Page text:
In April 1999, the couple moved to the Magnolia of Millbrae. Joe was affectionately known as the “Mayor of the Magnolia” and was beloved for the entertaining way he would call bingo games. He would make the games fun by adding a “quack, quack” when he’d call out the number “22” (because the numbers looked like two little ducks) and would make other sounds and humorous quips and observations when calling out the various numbers.
Joe and Ruth had 66 wonderful years together before Ruth passed away on Oct. 27, 2011. They were the last of the Magnolia’s original residents.
Joe passed away at his home in Millbrae on Feb. 9, 2012. He was preceded in death by his wife, Ruth Starr; parents, Max and Ida Star; brothers, Manny (and Edna) Star and Jack Starr; sisters, Ethel (and Harry) Gursky and Betty (and David) Avrech; parents-in-law, Aaron and Regina Silver; and brother-in-law and sister-in-law, Samuel and Phoebe Silver. He is survived by a niece, Leatrice Gursky Lacher, and two nephews and their families: Leon and Beverly Avrech and their children and grandchildren, and Stephen and Shoshana Silver and their son Samuel Jared Silver.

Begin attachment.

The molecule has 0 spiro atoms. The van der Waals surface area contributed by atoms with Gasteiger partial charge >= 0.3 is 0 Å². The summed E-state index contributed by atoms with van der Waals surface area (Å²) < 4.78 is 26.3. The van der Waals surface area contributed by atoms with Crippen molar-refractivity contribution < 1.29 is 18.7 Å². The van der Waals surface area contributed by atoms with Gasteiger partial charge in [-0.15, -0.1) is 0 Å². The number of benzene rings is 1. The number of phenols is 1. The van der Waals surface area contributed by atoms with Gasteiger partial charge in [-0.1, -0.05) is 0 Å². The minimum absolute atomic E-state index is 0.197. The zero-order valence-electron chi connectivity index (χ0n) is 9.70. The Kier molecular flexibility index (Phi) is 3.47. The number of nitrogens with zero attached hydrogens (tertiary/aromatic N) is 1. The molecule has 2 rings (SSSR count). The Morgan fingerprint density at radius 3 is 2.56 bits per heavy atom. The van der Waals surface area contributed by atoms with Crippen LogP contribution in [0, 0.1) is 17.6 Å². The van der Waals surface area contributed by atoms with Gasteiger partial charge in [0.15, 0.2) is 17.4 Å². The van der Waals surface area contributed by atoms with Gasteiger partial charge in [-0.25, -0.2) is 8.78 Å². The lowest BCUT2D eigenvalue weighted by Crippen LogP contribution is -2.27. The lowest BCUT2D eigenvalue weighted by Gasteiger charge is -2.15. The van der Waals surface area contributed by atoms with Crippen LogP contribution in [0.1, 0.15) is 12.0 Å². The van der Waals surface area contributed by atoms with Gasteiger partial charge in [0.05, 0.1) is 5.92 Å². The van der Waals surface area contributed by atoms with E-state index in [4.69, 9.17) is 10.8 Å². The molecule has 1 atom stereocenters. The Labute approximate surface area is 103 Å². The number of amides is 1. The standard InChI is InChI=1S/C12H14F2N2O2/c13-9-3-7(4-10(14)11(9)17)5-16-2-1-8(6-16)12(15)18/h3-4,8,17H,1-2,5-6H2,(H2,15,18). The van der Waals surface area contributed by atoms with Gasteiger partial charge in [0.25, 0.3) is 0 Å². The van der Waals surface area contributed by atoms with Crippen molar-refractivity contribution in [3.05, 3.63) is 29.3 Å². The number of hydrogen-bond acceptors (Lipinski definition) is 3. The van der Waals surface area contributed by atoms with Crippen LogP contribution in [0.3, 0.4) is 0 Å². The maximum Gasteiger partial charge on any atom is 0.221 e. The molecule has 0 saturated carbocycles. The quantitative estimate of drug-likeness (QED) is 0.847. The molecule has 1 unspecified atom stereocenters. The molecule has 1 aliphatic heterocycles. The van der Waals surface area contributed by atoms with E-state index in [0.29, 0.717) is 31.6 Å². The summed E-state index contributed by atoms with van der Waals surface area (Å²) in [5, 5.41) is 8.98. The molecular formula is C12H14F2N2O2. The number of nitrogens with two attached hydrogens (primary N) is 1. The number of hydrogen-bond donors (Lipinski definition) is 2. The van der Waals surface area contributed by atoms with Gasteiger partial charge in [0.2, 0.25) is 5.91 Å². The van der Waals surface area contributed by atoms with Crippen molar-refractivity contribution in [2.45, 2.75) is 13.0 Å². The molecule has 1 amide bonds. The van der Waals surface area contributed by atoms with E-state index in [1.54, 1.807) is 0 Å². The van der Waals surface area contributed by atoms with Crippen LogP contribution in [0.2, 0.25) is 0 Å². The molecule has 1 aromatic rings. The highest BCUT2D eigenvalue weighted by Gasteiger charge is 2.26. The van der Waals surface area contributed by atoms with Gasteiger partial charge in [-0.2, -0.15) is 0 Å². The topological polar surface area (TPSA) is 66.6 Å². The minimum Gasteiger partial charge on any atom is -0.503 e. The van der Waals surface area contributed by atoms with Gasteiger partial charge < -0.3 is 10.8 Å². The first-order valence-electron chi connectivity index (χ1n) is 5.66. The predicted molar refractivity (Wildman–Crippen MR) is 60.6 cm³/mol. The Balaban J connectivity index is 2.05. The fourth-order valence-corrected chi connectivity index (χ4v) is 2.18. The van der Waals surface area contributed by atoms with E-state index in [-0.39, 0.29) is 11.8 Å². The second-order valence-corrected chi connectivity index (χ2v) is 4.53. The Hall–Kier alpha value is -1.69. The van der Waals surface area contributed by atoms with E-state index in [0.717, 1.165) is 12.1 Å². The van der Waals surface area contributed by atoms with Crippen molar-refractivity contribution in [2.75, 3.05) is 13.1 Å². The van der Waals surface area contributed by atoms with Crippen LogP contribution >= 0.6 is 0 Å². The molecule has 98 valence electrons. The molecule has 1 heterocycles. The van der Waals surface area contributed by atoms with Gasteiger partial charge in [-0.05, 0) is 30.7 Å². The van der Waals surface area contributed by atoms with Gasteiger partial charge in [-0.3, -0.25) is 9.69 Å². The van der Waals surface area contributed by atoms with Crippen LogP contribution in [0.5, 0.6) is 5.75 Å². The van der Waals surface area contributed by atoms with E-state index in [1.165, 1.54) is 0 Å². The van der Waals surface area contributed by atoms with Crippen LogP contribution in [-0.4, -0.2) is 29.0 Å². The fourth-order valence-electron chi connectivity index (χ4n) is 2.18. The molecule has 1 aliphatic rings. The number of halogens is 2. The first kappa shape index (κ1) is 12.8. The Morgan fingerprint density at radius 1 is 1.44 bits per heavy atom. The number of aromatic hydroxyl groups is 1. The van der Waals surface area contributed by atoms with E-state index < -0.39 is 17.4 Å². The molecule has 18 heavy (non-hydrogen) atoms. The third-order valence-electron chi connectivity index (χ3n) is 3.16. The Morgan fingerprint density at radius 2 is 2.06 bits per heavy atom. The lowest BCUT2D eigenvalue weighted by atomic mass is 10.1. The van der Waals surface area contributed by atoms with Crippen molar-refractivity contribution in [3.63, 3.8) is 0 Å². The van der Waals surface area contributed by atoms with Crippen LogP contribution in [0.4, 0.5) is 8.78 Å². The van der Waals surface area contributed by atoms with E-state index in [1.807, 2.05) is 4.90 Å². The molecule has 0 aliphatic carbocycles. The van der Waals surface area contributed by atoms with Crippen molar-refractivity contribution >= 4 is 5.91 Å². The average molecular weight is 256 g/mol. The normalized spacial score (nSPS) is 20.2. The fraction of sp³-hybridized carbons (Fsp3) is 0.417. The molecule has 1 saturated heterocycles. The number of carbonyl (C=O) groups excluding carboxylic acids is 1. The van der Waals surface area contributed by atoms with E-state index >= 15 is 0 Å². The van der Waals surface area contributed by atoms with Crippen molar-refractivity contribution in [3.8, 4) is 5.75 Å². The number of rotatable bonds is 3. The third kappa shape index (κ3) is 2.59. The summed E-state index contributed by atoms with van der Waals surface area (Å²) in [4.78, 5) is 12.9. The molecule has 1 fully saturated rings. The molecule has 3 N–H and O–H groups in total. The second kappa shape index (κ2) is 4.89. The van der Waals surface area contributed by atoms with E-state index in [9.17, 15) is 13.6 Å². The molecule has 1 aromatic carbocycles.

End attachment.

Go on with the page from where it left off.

Joe is also survived by many close friends, including Goldie and Martin Sosnick, Marcia Sosnick, Sandy and Jack Osheroff, Linda Klein, Sybil and Jack Waxman, Ava and Eric Brand, and Chris and Cynthia Rose.
Joe may have fallen short of the major leagues as a baseball player, but as a husband, son, brother, uncle and friend, he was a first-ballot Hall of Famer. He will be lovingly remembered and greatly missed.
Contributions in Joe Starr’s memory may be made to Congregation Adath Israel, 1851 Noriega St., S.F., CA 94122, or to AMIT Women, 817 Broadway, New York, NY 10003.
Sinai Memorial Chapel